The long-simmering conflict between the tech world and federal law enforcement has reached a point of crisis. On Tuesday, a district-court judge ruled that Apple must help the FBI unlock the iPhone of San Bernardino shooter Syed Farook. Hours later, Apple CEO Tim Cook vowed that the company would oppose the order, claiming that compliance would undermine the very liberties the FBI is meant to protect.
“While we believe the FBI’s intentions are good, it would be wrong for the government to force us to build a backdoor into our products,” Cook wrote in a letter to customers. “And ultimately, we fear that this demand would undermine the very freedoms and liberty our government is meant to protect.”
FBI code-breakers are in a bind: Farook’s iPhone has a security setting that automatically erases all information on the device if a user incorrectly enters the passcode a certain number of times. Thus, the agency wants Apple to build a new operating system that bypasses the security tool.
Disabling the security of a single iPhone may seem like a small compromise to make to a terrorism investigation. But Apple claims that once the security-disabling code is created — once there is “back door” through which one can penetrate an iPhone’s encryption — there is no way to ensure that code will not be applied more widely.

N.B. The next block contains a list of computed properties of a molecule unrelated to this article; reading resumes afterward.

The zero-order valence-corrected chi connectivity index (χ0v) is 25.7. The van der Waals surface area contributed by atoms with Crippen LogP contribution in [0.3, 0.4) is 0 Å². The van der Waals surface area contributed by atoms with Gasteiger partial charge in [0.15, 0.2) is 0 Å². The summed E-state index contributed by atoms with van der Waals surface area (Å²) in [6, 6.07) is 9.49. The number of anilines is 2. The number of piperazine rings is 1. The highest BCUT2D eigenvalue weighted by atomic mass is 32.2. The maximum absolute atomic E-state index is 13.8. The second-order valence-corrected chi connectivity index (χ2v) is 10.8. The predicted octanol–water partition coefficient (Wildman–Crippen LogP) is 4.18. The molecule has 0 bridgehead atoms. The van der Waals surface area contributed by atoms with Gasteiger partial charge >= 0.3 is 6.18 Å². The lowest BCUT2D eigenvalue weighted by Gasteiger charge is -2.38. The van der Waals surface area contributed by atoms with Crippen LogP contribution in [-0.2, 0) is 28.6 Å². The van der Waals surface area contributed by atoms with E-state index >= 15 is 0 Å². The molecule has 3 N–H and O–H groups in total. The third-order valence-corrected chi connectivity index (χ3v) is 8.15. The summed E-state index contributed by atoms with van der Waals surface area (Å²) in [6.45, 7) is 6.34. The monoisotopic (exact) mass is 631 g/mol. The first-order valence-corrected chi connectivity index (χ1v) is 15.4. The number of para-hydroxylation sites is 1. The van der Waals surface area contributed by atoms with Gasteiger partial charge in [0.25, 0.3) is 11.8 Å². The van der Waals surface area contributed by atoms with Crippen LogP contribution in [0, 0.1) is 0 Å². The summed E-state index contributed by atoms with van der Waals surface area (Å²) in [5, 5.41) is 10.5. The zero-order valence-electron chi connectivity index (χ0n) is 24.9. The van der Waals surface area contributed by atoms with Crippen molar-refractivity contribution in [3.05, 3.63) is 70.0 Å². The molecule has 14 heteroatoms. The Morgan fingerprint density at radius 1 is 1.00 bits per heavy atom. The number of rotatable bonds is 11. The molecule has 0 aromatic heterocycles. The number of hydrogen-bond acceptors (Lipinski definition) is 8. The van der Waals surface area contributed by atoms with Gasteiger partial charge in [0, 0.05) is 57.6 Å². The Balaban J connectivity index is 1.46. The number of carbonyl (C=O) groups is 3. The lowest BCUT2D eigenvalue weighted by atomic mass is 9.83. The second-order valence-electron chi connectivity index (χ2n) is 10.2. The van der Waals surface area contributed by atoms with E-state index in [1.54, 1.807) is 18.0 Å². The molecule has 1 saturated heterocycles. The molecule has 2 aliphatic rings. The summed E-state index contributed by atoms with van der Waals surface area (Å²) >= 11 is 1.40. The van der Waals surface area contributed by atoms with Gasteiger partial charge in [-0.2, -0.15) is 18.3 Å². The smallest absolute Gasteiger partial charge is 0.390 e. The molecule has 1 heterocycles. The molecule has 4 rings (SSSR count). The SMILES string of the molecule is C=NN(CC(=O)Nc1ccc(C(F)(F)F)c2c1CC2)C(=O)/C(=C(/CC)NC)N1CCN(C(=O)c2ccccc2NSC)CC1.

“The government suggests this tool could only be used once, on one phone. But that’s simply not true,” Cook writes. “In the physical world, it would be the equivalent of a master key, capable of opening hundreds of millions of locks — from restaurants and banks to stores and homes. No reasonable person would find that acceptable.”
Although the conflict between Silicon Valley and federal law enforcement is typically framed as one between competing values of privacy and security, many tech companies claim that such “back doors” pose their own security threat. According to Apple, the creation of a “master key” wouldn’t just increase the risk of unwarranted surveillance by the U.S. government, but would also aid hackers from Russia, China, and Iran in their attempts to access highly sensitive information.
For now the war between America’s tech industry and its security apparatus will rage on in both courtrooms and computer labs. USA Today notes that tech companies are already expanding access to “unbreakable encryption” — encryption so strong “even the companies can’t break it.” Forensics expert Jonathan Zdziarski tells NPR that federal investigators should eventually be able to hack Farook’s phone, with or without Apple’s cooperation.